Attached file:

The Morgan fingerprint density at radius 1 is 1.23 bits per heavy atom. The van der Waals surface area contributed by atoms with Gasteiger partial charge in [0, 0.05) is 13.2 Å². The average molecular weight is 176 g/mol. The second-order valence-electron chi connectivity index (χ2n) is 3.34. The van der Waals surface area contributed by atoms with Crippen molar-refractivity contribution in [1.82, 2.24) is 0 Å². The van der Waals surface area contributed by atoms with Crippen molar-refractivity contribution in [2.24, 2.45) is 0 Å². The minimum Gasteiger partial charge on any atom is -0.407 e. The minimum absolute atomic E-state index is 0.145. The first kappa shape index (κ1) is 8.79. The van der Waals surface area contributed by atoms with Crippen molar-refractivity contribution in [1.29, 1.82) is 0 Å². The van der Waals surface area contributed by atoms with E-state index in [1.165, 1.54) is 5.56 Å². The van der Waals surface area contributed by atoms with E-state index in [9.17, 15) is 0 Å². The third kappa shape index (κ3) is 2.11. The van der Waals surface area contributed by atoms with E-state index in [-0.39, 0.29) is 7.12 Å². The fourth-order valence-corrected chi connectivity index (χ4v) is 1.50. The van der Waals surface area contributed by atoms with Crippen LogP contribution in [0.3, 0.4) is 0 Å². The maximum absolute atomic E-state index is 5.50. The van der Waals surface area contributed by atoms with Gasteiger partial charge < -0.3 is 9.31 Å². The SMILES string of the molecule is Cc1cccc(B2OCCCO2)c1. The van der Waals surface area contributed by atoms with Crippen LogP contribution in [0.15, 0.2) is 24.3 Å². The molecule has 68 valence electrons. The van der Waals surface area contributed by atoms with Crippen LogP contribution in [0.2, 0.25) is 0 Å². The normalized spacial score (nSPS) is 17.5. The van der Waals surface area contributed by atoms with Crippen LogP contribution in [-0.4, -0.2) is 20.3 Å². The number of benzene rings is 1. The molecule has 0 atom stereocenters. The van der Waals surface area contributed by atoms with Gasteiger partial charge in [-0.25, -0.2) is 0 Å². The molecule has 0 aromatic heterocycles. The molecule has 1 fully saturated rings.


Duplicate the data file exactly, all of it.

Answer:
The Morgan fingerprint density at radius 1 is 1.23 bits per heavy atom. The van der Waals surface area contributed by atoms with Gasteiger partial charge in [0, 0.05) is 13.2 Å². The average molecular weight is 176 g/mol. The second-order valence-electron chi connectivity index (χ2n) is 3.34. The van der Waals surface area contributed by atoms with Crippen molar-refractivity contribution in [1.82, 2.24) is 0 Å². The van der Waals surface area contributed by atoms with Crippen molar-refractivity contribution in [2.24, 2.45) is 0 Å². The minimum Gasteiger partial charge on any atom is -0.407 e. The minimum absolute atomic E-state index is 0.145. The first kappa shape index (κ1) is 8.79. The van der Waals surface area contributed by atoms with Crippen molar-refractivity contribution in [1.29, 1.82) is 0 Å². The van der Waals surface area contributed by atoms with E-state index in [1.165, 1.54) is 5.56 Å². The van der Waals surface area contributed by atoms with E-state index in [9.17, 15) is 0 Å². The third kappa shape index (κ3) is 2.11. The van der Waals surface area contributed by atoms with E-state index in [-0.39, 0.29) is 7.12 Å². The fourth-order valence-corrected chi connectivity index (χ4v) is 1.50. The van der Waals surface area contributed by atoms with Crippen LogP contribution in [0.3, 0.4) is 0 Å². The maximum absolute atomic E-state index is 5.50. The van der Waals surface area contributed by atoms with Gasteiger partial charge < -0.3 is 9.31 Å². The SMILES string of the molecule is Cc1cccc(B2OCCCO2)c1. The van der Waals surface area contributed by atoms with Crippen LogP contribution in [0.15, 0.2) is 24.3 Å². The molecule has 68 valence electrons. The van der Waals surface area contributed by atoms with Crippen LogP contribution in [0.2, 0.25) is 0 Å². The normalized spacial score (nSPS) is 17.5. The van der Waals surface area contributed by atoms with Crippen LogP contribution in [-0.4, -0.2) is 20.3 Å². The number of benzene rings is 1. The molecule has 0 atom stereocenters. The van der Waals surface area contributed by atoms with Gasteiger partial charge in [-0.25, -0.2) is 0 Å². The molecule has 0 aromatic heterocycles. The molecule has 1 fully saturated rings.